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Linking of Repeated Games. When Does It Lead to More Cooperation and Pareto Improvements?

  • Pierre von Mouche

    (Wageningen Universiteit)

  • Henk Folmer

    (Wageningen Universiteit and Rijksuniversiteit Groning)

Linking of repeated games and exchange of concessions in fields of relative strength may lead to more cooperation and to Pareto improvements relative to the situation where each game is played separately. In this paper we formalize these statements, provide some general results concerning the conditions for more cooperation and Pareto improvements to materialize or not and analyze the relation between both. Special attention is paid to the role of asymmetries.

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Paper provided by Fondazione Eni Enrico Mattei in its series Working Papers with number 2007.60.

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Date of creation: May 2007
Date of revision:
Handle: RePEc:fem:femwpa:2007.60
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  1. Just, Richard E. & Netanyahu, Sinaia, 2000. "The importance of structure in linking games," Agricultural Economics, Blackwell, vol. 24(1), pages 87-100, December.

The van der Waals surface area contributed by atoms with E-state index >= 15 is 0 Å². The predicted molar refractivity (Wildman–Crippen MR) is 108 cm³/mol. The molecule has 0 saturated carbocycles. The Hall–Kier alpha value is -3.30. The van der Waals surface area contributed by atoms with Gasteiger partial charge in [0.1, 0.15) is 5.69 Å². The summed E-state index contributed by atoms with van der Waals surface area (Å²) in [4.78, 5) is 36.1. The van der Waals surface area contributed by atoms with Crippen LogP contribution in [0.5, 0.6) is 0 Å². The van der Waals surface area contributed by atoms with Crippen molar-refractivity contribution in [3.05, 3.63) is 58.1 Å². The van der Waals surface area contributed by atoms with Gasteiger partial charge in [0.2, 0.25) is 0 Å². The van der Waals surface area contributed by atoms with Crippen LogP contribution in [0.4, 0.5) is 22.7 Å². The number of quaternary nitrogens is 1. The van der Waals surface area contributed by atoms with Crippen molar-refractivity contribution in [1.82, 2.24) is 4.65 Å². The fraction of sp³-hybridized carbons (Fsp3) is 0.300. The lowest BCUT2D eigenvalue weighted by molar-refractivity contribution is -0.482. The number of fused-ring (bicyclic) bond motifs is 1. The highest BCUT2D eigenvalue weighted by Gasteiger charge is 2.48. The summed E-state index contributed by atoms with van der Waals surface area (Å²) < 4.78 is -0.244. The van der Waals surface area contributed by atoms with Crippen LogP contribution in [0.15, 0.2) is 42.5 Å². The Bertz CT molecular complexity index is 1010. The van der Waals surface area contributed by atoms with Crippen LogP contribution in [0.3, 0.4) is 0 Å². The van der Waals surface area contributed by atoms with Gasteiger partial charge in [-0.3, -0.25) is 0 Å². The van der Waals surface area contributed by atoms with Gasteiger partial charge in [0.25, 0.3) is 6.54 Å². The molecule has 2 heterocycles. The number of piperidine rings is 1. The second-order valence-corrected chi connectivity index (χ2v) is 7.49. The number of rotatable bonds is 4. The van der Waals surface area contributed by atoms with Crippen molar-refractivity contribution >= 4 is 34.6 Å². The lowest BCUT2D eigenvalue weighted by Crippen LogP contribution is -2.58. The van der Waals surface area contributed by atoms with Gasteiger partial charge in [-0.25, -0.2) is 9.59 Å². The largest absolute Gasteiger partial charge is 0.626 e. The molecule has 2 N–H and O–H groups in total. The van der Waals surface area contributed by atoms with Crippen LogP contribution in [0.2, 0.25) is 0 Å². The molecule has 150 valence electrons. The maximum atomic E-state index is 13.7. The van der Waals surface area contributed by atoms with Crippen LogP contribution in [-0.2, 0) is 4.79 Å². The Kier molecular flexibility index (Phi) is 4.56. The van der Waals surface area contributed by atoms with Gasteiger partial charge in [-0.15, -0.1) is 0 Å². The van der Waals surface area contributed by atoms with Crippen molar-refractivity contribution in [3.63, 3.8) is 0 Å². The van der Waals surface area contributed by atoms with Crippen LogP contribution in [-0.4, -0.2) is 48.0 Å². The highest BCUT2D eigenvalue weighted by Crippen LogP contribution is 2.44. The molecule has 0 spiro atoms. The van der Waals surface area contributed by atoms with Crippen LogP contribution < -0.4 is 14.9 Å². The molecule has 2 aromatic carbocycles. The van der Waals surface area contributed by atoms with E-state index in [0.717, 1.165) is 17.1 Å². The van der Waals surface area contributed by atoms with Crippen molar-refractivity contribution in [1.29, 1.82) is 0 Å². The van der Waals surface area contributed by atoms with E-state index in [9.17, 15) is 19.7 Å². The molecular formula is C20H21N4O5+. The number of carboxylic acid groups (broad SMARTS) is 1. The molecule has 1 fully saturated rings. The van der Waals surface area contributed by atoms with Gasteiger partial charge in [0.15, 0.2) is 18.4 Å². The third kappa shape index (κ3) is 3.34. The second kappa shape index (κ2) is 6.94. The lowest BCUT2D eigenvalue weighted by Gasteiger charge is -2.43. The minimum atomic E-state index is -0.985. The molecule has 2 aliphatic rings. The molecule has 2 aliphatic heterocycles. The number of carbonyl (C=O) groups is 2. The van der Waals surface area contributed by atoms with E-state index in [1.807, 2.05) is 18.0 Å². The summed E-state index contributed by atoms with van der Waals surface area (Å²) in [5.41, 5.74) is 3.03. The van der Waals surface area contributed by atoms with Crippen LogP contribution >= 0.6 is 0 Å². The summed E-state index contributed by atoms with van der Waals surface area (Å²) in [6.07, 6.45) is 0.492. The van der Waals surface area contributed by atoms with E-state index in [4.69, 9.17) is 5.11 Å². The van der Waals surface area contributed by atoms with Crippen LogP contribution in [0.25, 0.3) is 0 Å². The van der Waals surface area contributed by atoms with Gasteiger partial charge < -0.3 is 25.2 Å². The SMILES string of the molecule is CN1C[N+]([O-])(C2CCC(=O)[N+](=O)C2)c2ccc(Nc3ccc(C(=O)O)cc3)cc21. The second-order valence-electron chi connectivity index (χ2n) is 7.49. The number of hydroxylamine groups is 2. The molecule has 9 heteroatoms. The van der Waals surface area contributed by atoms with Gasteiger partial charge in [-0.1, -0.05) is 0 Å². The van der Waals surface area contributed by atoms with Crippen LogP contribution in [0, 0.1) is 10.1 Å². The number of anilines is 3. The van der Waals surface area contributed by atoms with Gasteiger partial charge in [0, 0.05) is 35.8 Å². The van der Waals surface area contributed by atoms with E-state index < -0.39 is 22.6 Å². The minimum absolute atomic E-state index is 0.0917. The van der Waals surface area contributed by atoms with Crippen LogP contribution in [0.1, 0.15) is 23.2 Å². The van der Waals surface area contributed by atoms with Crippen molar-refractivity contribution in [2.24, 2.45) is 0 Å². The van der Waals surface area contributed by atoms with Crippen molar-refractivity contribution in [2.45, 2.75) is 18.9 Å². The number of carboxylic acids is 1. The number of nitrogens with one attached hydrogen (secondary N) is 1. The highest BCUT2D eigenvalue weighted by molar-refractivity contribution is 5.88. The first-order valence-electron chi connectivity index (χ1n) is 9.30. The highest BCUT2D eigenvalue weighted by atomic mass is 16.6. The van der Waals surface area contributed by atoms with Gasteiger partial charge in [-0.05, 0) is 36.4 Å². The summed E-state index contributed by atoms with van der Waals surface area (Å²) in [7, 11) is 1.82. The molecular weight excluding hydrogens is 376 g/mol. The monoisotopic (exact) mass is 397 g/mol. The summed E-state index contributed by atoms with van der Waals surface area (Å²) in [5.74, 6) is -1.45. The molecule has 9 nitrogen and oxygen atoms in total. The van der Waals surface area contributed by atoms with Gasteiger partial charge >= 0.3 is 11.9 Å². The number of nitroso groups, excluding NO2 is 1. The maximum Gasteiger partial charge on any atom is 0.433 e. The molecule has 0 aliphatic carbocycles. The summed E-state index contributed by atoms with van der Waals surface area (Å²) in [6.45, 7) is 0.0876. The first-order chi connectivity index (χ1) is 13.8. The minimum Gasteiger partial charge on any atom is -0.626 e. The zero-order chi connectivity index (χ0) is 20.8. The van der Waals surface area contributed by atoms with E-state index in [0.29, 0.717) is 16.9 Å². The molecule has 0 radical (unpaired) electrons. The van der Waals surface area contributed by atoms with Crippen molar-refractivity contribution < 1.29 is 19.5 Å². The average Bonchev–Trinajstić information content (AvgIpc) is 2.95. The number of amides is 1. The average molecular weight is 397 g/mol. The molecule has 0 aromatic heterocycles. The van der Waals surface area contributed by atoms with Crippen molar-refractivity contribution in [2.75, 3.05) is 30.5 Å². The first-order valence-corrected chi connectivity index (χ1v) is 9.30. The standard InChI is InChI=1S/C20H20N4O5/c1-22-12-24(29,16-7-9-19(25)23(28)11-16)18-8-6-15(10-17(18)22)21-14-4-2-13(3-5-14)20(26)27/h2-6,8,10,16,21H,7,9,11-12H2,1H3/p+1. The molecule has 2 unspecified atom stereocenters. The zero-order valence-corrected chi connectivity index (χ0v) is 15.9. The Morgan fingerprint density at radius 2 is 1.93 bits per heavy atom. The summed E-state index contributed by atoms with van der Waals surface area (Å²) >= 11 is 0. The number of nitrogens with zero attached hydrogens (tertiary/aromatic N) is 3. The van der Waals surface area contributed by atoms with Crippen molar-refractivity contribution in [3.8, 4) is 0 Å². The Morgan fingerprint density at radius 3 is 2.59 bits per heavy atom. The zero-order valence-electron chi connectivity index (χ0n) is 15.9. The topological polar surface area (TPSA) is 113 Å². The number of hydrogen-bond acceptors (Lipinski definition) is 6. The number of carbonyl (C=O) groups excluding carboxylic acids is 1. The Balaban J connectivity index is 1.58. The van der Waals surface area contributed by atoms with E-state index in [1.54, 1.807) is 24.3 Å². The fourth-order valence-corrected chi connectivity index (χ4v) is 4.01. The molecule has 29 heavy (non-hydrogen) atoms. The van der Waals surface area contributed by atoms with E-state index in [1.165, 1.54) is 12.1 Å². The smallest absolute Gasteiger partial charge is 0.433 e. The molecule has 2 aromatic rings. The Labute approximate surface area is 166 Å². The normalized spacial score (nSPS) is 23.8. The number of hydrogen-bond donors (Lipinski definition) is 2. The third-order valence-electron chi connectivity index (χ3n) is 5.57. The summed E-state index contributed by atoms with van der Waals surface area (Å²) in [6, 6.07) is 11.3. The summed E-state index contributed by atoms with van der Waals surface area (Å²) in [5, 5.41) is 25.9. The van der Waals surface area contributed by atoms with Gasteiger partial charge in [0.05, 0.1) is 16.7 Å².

2. Benoit, Jean-Pierre & Krishna, Vijay, 1996. "The Folk Theorems For Repeated Games: A Synthesis," Working Papers 96-08, C.V. Starr Center for Applied Economics, New York University.
  3. Henk Folmer & Pierre Mouche & Shannon Ragland, 1993. "Interconnected games and international environmental problems," Environmental & Resource Economics, European Association of Environmental and Resource Economists, vol. 3(4), pages 313-335, August.
  4. B. Douglas Bernheim & Michael D. Whinston, 1990. "Multimarket Contact and Collusive Behavior," RAND Journal of Economics, The RAND Corporation, vol. 21(1), pages 1-26, Spring.
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